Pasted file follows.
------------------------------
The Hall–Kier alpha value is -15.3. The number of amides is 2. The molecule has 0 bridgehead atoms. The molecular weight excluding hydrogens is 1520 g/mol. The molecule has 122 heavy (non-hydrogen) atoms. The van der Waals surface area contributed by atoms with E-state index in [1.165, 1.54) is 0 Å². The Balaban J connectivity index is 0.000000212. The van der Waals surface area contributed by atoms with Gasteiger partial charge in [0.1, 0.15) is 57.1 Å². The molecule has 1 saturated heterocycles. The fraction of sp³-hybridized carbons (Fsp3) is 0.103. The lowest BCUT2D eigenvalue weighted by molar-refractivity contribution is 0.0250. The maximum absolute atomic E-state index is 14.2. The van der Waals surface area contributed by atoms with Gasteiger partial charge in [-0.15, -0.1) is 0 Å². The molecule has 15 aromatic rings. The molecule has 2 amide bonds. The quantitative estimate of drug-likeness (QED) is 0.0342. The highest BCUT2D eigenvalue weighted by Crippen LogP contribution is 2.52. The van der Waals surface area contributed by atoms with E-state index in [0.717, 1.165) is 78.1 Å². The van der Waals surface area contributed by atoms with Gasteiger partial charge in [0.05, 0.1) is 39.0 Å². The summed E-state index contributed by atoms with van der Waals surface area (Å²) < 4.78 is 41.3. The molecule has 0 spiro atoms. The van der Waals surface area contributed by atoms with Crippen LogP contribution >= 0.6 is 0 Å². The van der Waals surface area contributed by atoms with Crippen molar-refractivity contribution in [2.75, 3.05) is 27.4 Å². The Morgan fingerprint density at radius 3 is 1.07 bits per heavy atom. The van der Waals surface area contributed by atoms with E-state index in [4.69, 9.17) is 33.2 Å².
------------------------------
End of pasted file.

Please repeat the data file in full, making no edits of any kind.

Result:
The Hall–Kier alpha value is -15.3. The number of amides is 2. The molecule has 0 bridgehead atoms. The molecular weight excluding hydrogens is 1520 g/mol. The molecule has 122 heavy (non-hydrogen) atoms. The van der Waals surface area contributed by atoms with E-state index in [1.165, 1.54) is 0 Å². The Balaban J connectivity index is 0.000000212. The van der Waals surface area contributed by atoms with Gasteiger partial charge in [0.1, 0.15) is 57.1 Å². The molecule has 1 saturated heterocycles. The fraction of sp³-hybridized carbons (Fsp3) is 0.103. The lowest BCUT2D eigenvalue weighted by molar-refractivity contribution is 0.0250. The maximum absolute atomic E-state index is 14.2. The van der Waals surface area contributed by atoms with Gasteiger partial charge in [-0.15, -0.1) is 0 Å². The molecule has 15 aromatic rings. The molecule has 2 amide bonds. The quantitative estimate of drug-likeness (QED) is 0.0342. The highest BCUT2D eigenvalue weighted by Crippen LogP contribution is 2.52. The van der Waals surface area contributed by atoms with E-state index in [0.717, 1.165) is 78.1 Å². The van der Waals surface area contributed by atoms with Gasteiger partial charge in [0.05, 0.1) is 39.0 Å². The summed E-state index contributed by atoms with van der Waals surface area (Å²) < 4.78 is 41.3. The molecule has 0 spiro atoms. The van der Waals surface area contributed by atoms with Crippen LogP contribution >= 0.6 is 0 Å². The van der Waals surface area contributed by atoms with Crippen molar-refractivity contribution in [2.75, 3.05) is 27.4 Å². The Morgan fingerprint density at radius 3 is 1.07 bits per heavy atom. The van der Waals surface area contributed by atoms with E-state index in [4.69, 9.17) is 33.2 Å².